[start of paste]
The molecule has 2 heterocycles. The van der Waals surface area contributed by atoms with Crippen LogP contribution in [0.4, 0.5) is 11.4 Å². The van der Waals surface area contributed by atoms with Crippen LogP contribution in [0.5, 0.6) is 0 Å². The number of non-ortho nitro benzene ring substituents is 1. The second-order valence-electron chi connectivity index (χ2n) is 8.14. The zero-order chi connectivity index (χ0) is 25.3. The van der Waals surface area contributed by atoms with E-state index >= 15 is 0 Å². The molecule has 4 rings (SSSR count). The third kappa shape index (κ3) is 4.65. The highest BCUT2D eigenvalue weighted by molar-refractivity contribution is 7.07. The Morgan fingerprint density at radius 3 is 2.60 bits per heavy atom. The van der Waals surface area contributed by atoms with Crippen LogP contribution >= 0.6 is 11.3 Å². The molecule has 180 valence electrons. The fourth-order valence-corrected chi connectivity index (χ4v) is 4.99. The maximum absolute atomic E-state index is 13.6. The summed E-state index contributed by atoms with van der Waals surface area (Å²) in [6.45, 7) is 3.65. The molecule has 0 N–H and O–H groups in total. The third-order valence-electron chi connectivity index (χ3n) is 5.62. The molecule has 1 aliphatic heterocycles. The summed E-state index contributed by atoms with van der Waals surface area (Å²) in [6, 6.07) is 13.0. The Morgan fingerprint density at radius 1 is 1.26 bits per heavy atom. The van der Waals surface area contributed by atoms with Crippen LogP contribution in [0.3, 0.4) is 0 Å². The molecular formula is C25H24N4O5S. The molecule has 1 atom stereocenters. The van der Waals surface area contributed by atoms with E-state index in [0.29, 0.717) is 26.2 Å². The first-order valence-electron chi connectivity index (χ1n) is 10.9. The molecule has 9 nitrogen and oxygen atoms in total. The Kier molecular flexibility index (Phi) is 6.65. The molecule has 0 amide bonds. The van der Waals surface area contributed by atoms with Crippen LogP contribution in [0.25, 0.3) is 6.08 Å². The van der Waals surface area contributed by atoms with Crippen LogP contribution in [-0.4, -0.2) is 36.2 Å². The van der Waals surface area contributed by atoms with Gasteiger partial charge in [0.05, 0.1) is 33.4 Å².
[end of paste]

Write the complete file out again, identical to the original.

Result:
The molecule has 2 heterocycles. The van der Waals surface area contributed by atoms with Crippen LogP contribution in [0.4, 0.5) is 11.4 Å². The van der Waals surface area contributed by atoms with Crippen LogP contribution in [0.5, 0.6) is 0 Å². The number of non-ortho nitro benzene ring substituents is 1. The second-order valence-electron chi connectivity index (χ2n) is 8.14. The zero-order chi connectivity index (χ0) is 25.3. The van der Waals surface area contributed by atoms with E-state index >= 15 is 0 Å². The molecule has 4 rings (SSSR count). The third kappa shape index (κ3) is 4.65. The highest BCUT2D eigenvalue weighted by molar-refractivity contribution is 7.07. The Morgan fingerprint density at radius 3 is 2.60 bits per heavy atom. The van der Waals surface area contributed by atoms with Crippen LogP contribution >= 0.6 is 11.3 Å². The molecule has 180 valence electrons. The fourth-order valence-corrected chi connectivity index (χ4v) is 4.99. The maximum absolute atomic E-state index is 13.6. The summed E-state index contributed by atoms with van der Waals surface area (Å²) in [6.45, 7) is 3.65. The molecule has 0 N–H and O–H groups in total. The third-order valence-electron chi connectivity index (χ3n) is 5.62. The molecule has 1 aliphatic heterocycles. The summed E-state index contributed by atoms with van der Waals surface area (Å²) in [6, 6.07) is 13.0. The Morgan fingerprint density at radius 1 is 1.26 bits per heavy atom. The van der Waals surface area contributed by atoms with Crippen LogP contribution in [0.3, 0.4) is 0 Å². The molecular formula is C25H24N4O5S. The molecule has 1 atom stereocenters. The van der Waals surface area contributed by atoms with E-state index in [0.29, 0.717) is 26.2 Å². The first-order valence-electron chi connectivity index (χ1n) is 10.9. The molecule has 9 nitrogen and oxygen atoms in total. The Kier molecular flexibility index (Phi) is 6.65. The molecule has 0 amide bonds. The van der Waals surface area contributed by atoms with Crippen LogP contribution in [0.25, 0.3) is 6.08 Å². The van der Waals surface area contributed by atoms with Crippen LogP contribution in [-0.4, -0.2) is 36.2 Å². The van der Waals surface area contributed by atoms with Gasteiger partial charge in [0.05, 0.1) is 33.4 Å².